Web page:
9. Book cover for Sisters in Hate

    Sisters in Hate: American Women on the Front Lines of White Nationalism

    by Seyward Darby

    4 out of 5 stars

    Reviewed

    My colleagues and friends keep coming to me for recommendations for anti-racist reading, and I, of course, want to keep educating myself. So I was chuffed when Little, Brown offered me a review copy of Sisters in Hate: American Women on the Front Lines of White Nationalism. Now, I’m trying to mostly read anti-racism books written by people of colour—white people writing such books is fairly problematic, but Seyward Darby has seized on the…

  10. Book cover for This Is How You Lose the Time War

    This Is How You Lose the Time War

    by Amal El-Mohtar & Max Gladstone

    3 out of 5 stars

    Reviewed

    Like so many time-travel stories, This Is How You Lose the Time War is frustratingly, endearingly, eerily beautiful. It takes a special kind of talent to write time travel well—you need not only that non-linear perspective that many writers find necessary even for linear plots, but you also require a certain level of sheer, Lewis Carroll-like madness to conceive of a multiverse so vastly alternative to our tiny slice, or strand. Amal El-Mohtar and Max…

  11. Book cover for Into Thin Air

    Into Thin Air

    by Jon Krakauer

    5 out of 5 stars

    Reviewed

    My best friend Amanda recommended this to me a few years back, but if you don’t put a book in my hands when you recommend it, then good luck! Fortunately I was reminded of this book while looking for excerpts of travel writing to show to my Grade 11/12 English class last week. I was in the mood for some “adventure non-fiction” as one might call Into Thin Air. The library had an ebook…

  12. Book cover for Blades of the Old Empire

    Blades of the Old Empire

    by Anna Kashina

    3 out of 5 stars

    Reviewed

    I’m slowly working my way through my Angry Robot/Strange Chemistry backlog from back when I had a subscription to every book they published. Anna Kashina’s name was familiar: turns out I read a similarly named Shadowblade that also features cool sexy sword-wielding ladies. I’m not saying these books are clones, but yeah … Kashina has a theme here.

    In Blades of the Old Empire, an ancient enemy has returned and has an outsized interest…

  13. Book cover for Black Sheep

    Black Sheep

    by Rachel Aukes

    3 out of 5 stars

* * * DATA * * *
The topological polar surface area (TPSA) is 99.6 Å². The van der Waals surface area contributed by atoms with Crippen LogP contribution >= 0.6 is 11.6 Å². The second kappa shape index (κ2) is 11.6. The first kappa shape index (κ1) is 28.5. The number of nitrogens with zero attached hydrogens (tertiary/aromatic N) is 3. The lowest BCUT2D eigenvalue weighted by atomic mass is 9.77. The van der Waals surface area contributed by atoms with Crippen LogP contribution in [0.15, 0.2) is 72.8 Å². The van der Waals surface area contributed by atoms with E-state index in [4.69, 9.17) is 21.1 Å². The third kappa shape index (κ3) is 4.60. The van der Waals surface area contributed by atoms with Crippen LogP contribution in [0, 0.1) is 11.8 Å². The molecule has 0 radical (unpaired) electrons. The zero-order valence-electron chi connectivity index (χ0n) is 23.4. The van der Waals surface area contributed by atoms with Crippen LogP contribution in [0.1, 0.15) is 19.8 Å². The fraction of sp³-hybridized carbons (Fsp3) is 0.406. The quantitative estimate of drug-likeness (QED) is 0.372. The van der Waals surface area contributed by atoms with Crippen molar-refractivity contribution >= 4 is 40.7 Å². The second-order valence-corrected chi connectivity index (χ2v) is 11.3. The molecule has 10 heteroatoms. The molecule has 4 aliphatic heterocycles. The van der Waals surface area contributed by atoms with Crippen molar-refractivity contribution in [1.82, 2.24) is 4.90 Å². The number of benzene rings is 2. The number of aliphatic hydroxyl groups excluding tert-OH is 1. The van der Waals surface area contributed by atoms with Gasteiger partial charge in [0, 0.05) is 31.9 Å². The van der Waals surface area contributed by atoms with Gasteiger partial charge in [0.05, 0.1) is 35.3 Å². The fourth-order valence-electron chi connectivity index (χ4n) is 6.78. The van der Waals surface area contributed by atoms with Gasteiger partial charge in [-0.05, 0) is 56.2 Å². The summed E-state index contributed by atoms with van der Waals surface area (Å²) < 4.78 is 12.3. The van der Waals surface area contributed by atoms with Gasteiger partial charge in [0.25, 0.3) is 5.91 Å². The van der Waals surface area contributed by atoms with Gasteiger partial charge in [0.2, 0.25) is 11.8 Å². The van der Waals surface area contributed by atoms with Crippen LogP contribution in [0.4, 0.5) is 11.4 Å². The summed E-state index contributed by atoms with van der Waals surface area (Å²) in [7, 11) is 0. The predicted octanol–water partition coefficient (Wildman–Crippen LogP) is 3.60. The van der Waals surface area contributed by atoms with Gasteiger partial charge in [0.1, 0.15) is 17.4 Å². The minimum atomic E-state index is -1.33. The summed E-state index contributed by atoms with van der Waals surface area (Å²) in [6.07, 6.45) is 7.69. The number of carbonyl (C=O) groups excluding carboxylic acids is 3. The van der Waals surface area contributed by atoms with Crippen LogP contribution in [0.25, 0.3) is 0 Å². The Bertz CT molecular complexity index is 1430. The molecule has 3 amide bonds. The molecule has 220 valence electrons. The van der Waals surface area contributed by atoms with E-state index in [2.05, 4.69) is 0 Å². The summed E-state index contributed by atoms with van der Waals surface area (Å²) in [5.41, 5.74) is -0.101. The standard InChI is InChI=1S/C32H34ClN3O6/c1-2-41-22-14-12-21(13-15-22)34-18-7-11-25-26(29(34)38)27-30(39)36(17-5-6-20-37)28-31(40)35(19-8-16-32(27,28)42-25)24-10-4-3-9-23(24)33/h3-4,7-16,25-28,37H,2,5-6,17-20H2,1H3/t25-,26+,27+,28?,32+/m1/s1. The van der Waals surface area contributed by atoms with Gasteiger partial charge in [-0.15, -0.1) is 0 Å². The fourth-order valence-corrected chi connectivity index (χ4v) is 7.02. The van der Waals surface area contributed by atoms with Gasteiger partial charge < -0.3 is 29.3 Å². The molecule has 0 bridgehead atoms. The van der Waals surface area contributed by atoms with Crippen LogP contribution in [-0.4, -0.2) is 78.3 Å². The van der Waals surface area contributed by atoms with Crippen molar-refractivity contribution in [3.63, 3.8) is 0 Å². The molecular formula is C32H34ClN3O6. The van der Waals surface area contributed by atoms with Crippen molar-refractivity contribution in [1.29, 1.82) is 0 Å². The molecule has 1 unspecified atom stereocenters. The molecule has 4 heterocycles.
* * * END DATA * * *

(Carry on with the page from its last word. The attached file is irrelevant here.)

Reviewed

    I had finally caught up on my NetGalley reading, so I went on the hunt for more books to request, and Aethon Books was kind enough to grant my request for Black Sheep: A Space Opera Adventure. The description sounded very promising, and for the most part I would say that Rachel Aukes delivers on that promise. The protagonist is also disabled! Content note: the book contains ableist language, which I will discuss shortly…

  14. Book cover for Stolen Songbird

    Stolen Songbird

    by Danielle L. Jensen

    2 out of 5 stars

    Reviewed

    This is one of those books where you kind of like it but also kind of don’t like it, and you're low-key impressed you don’t actively hate it? Yeah, I think that's what this is. Stolen Songbird is a hot mess of paradox: the plot is straightforward but also convoluted; the romance is broken but also kind of believable; the main character is annoying but also grew on me. I liked it enough that I…

  15. Book cover for The Math(s) Fix

    The Math(s) Fix: An Education Blueprint for the AI Age

    by Conrad Wolfram

    4 out of 5 stars

    Reviewed

    The Math(s) Fix wants you to believe that computers are coming for your math.

    Scary, isn’t it? You should find it scary. Computers are way better at calculating than we are, yet we insist that “real math” means learning how to do long division by hand!

    Wolfram Media kindly provided me an eARC of this book via NetGalley in exchange for this review. I was definitely very interested in this.

    Some positionality, because even though…

  16. Book cover for Non-Binary Lives

    Non-Binary Lives: An Anthology of Intersecting Identities

    by Jos Twist

    3 out of 5 stars

    Reviewed

    You’d think the pandemic would mean I have more time to read rather than less, right? But for some reason my reading speed has decreased rather than increased. I’m making more of a comeback, but it still took me a long time to read and review Non-Binary Lives: An Anthology of Intersecting Identities. That shouldn’t reflect on the quality of this book. Similarly, I’m going to explain later that I’m kind of over these…

  17. Book cover for The Warrior's Tale

    The Warrior's Tale

    by Allan Cole and Chris Burch